$$ C_{\mathbb H}(\tau, \nu) = \int_{\Delta t} E [{h(t+\Delta t, \tau) h^{*}(t, \tau)}] e^{-j2\pi \nu \Delta t} d\Delta t, $$
(9)
where h(t,τ) is the time-varying impulse response at time instance t and delay τ, ν is the Doppler frequency, and \(\mathbb H\) indicates the random linear time-varying channel. We call the WSSUS channel h(t,τ) underspread, if the support of \(C_{\mathbb H}(\tau, \nu)\) is constrained in a rectangular region of {−τ maxττ max,−ν maxνν max} with τ max ν max1. The SINR involving pulse shaping is represented by
$$ {\text{SINR}^{\text{\texttt{C}}}_{g,\gamma} (\mathbb H) = \frac{\int_{\tau} \int_{\nu} C_{\mathbb H}(\tau, \nu) |A_{g,\gamma}(\tau, \nu) |^{2} d\tau d\nu}{\int_{\tau} \int_{\nu} Q_{\mathbb H}^{(0)}(\tau, \nu) |A_{g,\gamma}(\tau, \nu) |^{2} d\tau d\nu+\sigma_{\mathrm{n}}^{2}}} $$
(10)
where \(\sigma _{\mathrm {n}}^{2}\) is the noise variance, \(A_{g,\gamma }(\tau, \nu) = \int _{t} \gamma (t) g^{*}(t- \tau)e^{-j2\pi \nu tdt}\) is the cross ambiguity function of transceiver pulse pair 〈g(t),γ(t)〉 [15], and \(Q_{\mathbb H}^{(0)} (\tau, \nu)\) is defined as
$$Q_{\mathbb H}^{(0)} (\tau, \nu) \triangleq \sum_{(m, n)\neq (0, 0)} C_{\mathbb H}(\tau-n T, \nu - mF). $$
The energy of the transmit symbols are assumed to be normalized to one. If the noise variance part \(\sigma _{\mathrm {n}}^{2}\) is omitted in (10), it reduces to the SIR metric.
3.2.4.2 Discrete model

Based on the sampling period T s , assume the discrete dispersive channel to have P paths, where the pth path is characterized by the path delay τ p , the Doppler frequency shift ν p , and the complex channel gain η p (t). Let the P channel gains be stacked into one vector η(t)=[η 1(t),…,η P (t)] T .

Under the assumption of WSSUS property and applying it to the discrete model, the channel correlation function \(\mathbf {R}_{\mathbb {H}}=\mathbb {E}\{\boldsymbol {\eta }(t)\boldsymbol {\eta }(t)^{H}\}\) yields a diagonal matrix, with the diagonal elements indicating the power of the individual path gains and (·) H denoting the Hermitian operation. Assuming transmit and receive filters being discretized as well and their power being normalized to one, both these filters can be represented by the vectors \(\mathbf {g}\in \mathbb {R}^{L_{g}\times 1}\), \(\boldsymbol {\gamma }\in \mathbb {R}^{L_{\gamma } \times 1}\) containing the discrete filter coefficients, where L g and L γ denote the filter lengths for transmit and receive filters, respectively. Using the above discrete expressions, the discrete model of the SINR is given by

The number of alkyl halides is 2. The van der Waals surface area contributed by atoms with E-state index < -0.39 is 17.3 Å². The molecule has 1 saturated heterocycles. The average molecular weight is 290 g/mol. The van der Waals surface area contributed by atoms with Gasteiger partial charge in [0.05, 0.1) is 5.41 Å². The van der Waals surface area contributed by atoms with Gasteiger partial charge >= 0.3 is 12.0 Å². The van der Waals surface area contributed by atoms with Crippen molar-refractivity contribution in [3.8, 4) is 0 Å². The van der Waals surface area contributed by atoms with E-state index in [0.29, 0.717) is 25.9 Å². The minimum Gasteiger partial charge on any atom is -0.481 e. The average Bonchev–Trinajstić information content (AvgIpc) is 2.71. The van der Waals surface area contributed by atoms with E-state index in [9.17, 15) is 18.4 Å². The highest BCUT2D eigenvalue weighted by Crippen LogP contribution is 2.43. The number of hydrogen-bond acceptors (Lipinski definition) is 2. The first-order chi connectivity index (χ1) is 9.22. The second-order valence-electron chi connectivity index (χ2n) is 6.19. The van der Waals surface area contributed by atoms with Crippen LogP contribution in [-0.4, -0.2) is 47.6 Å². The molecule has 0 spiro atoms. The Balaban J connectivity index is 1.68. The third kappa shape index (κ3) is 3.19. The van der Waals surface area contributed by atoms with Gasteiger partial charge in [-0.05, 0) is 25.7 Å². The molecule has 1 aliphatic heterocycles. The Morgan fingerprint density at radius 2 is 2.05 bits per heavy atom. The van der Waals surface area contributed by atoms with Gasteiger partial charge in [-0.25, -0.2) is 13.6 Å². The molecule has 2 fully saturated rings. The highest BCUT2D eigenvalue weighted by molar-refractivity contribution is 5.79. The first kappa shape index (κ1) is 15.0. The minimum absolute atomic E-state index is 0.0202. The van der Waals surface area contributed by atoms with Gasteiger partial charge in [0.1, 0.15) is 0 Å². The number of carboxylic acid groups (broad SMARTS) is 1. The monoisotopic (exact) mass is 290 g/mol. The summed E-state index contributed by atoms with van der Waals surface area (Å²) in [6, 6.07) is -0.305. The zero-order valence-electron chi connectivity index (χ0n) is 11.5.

$$ \text{SINR}^{\text{\texttt{D}}}_{\mathbf{g},\boldsymbol\gamma}\left(\mathbb{H}\right)=\frac{\boldsymbol{\gamma}^{H}\mathbf{G}_{0,0}\mathbf{R}_{\mathbb{H}}\mathbf{G}_{0,0}^{H}\boldsymbol{\gamma}}{\boldsymbol{\gamma}^{H}\left(\sum_{\left(m,n\right)\ne\left(0,0\right)}\mathbf{G}_{m,n}\mathbf{R}_{\mathbb{H}}\mathbf{G}_{m,n}^{H}\right)\boldsymbol{\gamma}+\sigma_{\mathrm{n}}^{2}}, $$
(11)

where the energy of the transmit symbols are assumed to be normalized to one. G m,n is a matrix constructed from the filter vector g m,n , which is created analogously to its continuous counterpart (2), representing the filter used for subcarrier position m and symbol position n. Each column of matrix G m,n represents the filter vector g m,n transmitted through one of the P channel taps, i.e., the vector in the pth column is shifted by the corresponding path delay τ p and modulated by the Doppler frequency ν p . For symbols preceding or succeeding the symbol of interest, i.e., for n≠0, an additional time shift of n times the symbol duration N has to be considered. If the noise variance part \(\sigma _{\mathrm {n}}^{2}\) is dropped, (11) reduces to the SIR metric.

3.3 Design methods

Taking the abovementioned design criteria into consideration, the ultimate goal of pulse design is to have short pulses with maximal spectral efficiency, optimal time-frequency localization, minimized interference, and best SINR performance for arbitrary channels. Nevertheless, not all the requirements can be fulfilled simultaneously in reality, either due to contradictory conditions or practical constraints. Alternatively, in this section, we propose two approaches to design the transceiver pulse shapes for practical pulse-shaped OFDM systems, where both can respect an arbitrarily given length constraint.
  1. 1.

    Orthogonal design without channel statistics: For the case that the system has no reliable knowledge on channel statistics for pulse optimization, we seek to apply (almost) orthogonal transceiver pulse pair with good time-frequency localization.

     
  2. 2.